Organising and investing in yourself

With all of your work and clients and accounting, it's imperative that you organise your projects, time and money. Make use of websites and apps that help you to do this as keeping track of everything can almost be a full-time job in and of itself! Some may require a fee but provide utilities such as card payment, meaning that you’re much more likely to be paid promptly. Check out some popular ones including: Bookkeeping and accounting software like Wave and Quickbooks will help you ensure you’re on top of taxes and client invoices. In addition, think about any additional resources you may need to invest in to get your freelance career going. It goes without saying you will need a computer and internet connection but other resources could very well prove to be the difference between being successful and unsuccessful in your endeavours. Into photography? You may need a better camera than your dusty, worn and torn five-year-old brick to deliver professional results. If you make video tutorials, you might need adequate space and lighting equipment so your content is at its best for your viewers. Even if you're an online English teacher you might need to wear formal attire and get hold of a high-quality headset, webcam and teaching props for delivering lessons.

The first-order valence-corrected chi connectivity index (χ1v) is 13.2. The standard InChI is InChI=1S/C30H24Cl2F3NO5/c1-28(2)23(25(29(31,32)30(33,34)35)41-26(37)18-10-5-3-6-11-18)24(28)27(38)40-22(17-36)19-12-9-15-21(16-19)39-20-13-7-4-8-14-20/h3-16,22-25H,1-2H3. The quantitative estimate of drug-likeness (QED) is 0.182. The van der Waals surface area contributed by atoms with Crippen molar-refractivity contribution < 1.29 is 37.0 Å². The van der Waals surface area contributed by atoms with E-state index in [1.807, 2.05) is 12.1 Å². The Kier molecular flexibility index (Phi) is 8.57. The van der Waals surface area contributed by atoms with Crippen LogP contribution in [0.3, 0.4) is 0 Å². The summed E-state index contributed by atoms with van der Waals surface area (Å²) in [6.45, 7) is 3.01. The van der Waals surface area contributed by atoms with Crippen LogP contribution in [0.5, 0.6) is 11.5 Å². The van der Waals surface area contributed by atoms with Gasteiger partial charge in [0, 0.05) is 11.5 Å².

Spin-off sources of income from independent work

Should your freelancing project grow from a little business into a booming powerhouse, there is potential to create spin-off sources of income. If you have or develop teaching skills, you might want to put together workshop packages, templates, or if you're very popular on the interwebs write a book...the possibilities are endless! As a fierce and fabulous one-man show, don't forget to thoroughly consider if you can realistically manage and generate an offshoot stream of income before focusing some of your attention elsewhere. Not every ambition requires a degree and a million extras. If university or working in large companies isn't for you, there are a wealth of options out there that you can pursue at the drop of a hat with a computer, a passion and a plan. Now that we've given you some sparkly golden nuggets of advice, go forth and independently prosper! 

Use the Fledglink app to grow your network

Networking is a crucial part of independent working as its a great way to find new clients and gain supporters! Fledglink offers a great way to make professional connections to peers and other young people. It also has many exciting resources on the discovery channel to give you the advice and confidence you need to get into independent work.